Most disturbing, Scripture itself was burned—onto the pyre flew modern translations of the Bible like those that the woman in the joke deplored. Amazing Grace is a self-proclaimed King James Only church: “We believe that the King James Bible is the Word of God,” says the church’s Web site. “We believe the Holy Scriptures of the Old and New Testament to be the verbally and plenary inspired Word of God. We believe that the KJV is inspired of God.”

In this, the church in Canton is part of a larger movement that claims the Authorized, or King James Version, of the Bible is the only reliable translation. Indeed, some have even claimed that it is inerrant—because it is based on a superior Greek text. The concerns that animate the King James Only movement have their source in late 19th- and early 20th-century anxieties about German higher criticism of Scripture: Does a text have to be inerrant in order to be reliable? (And within these conversations about which Bible to read are also whispers of another debate: Some fundamentalist co-religionists argue against reading the KJV, on the grounds that King James himself was supposedly gay.)

“Book burning” may call to mind the conflagrations in Nazi Germany or the Cultural Revolution. But fiery libricide has a long history in the church. As scholars including critic Haig Bosmajian have made clear, Christians have been burning books for centuries. (Perhaps the church learned this from early persecutions in which their own “inspired and sacred scriptures” were, as Eusebius recounts, “committed to the flames in the midst of the marketplace.”) Over and over, the church burned Jewish books: Christian crusaders and Spanish Inquisitors burned Jewish sacred books; in one instance, a Dominican priest took fire from a one of his monastery’s candlesticks and set a copy of Maimonides’ “Guide to the Perplexed” aflame. And Christian books deemed heretical were destroyed, too. In the fourth century, Constantine ordered the heretical writings of Arius burned.

After the 1526 printing of the Tyndale Bible, the bishop of London ordered copies burned at St. Paul’s cathedral. (This prefigured the 1536 burning of Tyndale himself.) Across the Atlantic, Puritan authorities burned books belonging to Quaker women in Boston in 1656. More recently, in December 1948, Catholic students in Binghamton, N.Y., led a comic-book burning. As the books burned, they sang a rousing tune: “An Army of Youth flying the standard of truth. / We are fighting for Christ the Lord. / Heads lifted high, Catholic Action our cry, / And the cross our only sword.”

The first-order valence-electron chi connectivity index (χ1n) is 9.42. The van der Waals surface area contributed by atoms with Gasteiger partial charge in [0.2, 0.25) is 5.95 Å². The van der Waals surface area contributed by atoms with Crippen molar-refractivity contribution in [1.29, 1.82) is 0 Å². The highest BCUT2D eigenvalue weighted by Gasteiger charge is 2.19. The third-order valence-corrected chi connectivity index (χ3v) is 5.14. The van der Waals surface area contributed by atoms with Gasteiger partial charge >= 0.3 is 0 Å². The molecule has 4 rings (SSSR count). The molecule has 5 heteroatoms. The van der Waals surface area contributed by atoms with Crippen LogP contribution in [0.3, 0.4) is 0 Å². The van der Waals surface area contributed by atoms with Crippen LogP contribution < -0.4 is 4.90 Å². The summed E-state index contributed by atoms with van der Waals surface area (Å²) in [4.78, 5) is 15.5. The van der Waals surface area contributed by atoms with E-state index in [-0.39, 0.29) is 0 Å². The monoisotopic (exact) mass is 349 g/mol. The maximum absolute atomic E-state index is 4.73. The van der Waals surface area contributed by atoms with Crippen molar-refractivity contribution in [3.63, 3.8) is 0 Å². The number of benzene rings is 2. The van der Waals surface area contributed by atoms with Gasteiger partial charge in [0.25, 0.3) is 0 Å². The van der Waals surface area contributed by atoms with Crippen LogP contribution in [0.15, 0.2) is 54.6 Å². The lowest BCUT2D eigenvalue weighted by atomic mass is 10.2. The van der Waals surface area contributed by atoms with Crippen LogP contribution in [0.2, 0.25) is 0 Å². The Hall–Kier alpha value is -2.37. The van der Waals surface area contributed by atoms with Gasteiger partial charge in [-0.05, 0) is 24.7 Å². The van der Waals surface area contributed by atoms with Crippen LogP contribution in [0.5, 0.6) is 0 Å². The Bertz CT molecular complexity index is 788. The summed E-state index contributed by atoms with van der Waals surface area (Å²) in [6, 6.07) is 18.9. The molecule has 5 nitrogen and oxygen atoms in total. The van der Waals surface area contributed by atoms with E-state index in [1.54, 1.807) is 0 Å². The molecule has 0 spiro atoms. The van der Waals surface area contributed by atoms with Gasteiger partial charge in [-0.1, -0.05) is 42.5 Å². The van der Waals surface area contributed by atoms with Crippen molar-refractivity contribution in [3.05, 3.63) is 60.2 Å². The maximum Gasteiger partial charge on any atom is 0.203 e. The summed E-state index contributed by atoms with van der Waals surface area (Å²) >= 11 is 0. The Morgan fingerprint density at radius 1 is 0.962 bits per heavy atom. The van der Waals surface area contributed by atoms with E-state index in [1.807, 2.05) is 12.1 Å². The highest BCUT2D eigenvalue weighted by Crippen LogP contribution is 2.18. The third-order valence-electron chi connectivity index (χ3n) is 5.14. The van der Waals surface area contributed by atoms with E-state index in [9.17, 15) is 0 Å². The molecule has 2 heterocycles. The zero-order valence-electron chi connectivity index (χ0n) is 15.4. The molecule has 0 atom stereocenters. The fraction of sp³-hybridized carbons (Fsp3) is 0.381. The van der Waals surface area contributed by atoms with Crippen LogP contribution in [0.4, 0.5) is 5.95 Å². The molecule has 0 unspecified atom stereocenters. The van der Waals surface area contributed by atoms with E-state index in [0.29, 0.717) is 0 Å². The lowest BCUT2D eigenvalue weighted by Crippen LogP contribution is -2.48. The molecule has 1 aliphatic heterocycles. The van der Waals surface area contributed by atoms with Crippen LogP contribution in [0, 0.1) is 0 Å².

And remember in 2003, when a father-son pastor team in Michigan burned a Harry Potter novel outside church? Ironic, that burning: The very ritual of burning a book smacked of the supernaturalism and even magic that the pastors were ostensibly protesting. Spectators caught the spirit and started burning other books, as well, including, yes, a non-King James Bible. That’s what they call fanning the flames.

Ms. Winner is an assistant professor at Duke University’s divinity school.


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Bear kills militants in Kashmir

A Himalayan black bear strolls in Dachigam National Park, 25kms from Srinagar, on Oct 16, 2009

The bear population has grown in Kashmir in recent times

A bear killed two militants after discovering them in its den in Indian-administered Kashmir, police say.

Two other militants escaped, one of them badly wounded, after the attack in Kulgam district, south of Srinagar.

The militants were armed with AK-46s but were taken by surprise – police found the remains of pudding they had made to eat when the bear attacked.

It is thought to be the first such incident since Muslim separatists took up arms against Indian rule in 1989.

Bodies found

The militants had made their hideout in a cave which was actually the bear’s den, said police officer Farooq Ahmed.

The dead have been identified as Mohammad Amin alias Qaiser, and Bashir Ahmed alias Saifullah.

News of the attack emerged when their injured comrade went to a nearby village for treatment.

“Word spread in the village that Qaiser had been killed by the bear,” another police officer said.

A joint party of the police and army personnel went into the forest and collected the bodies of the two militants.

Police say they also recovered two AK-46 rifles and some ammunition from the hideout.

Animal attacks

Wildlife experts say the conflict in Kashmir has actually resulted in an increase in the population of bears and leopards.

Following the outbreak of the insurgency people had to hand in their weapons to police – which put a halt to poaching.

As a result, there has been a greater incidence of man-animal conflict, say experts.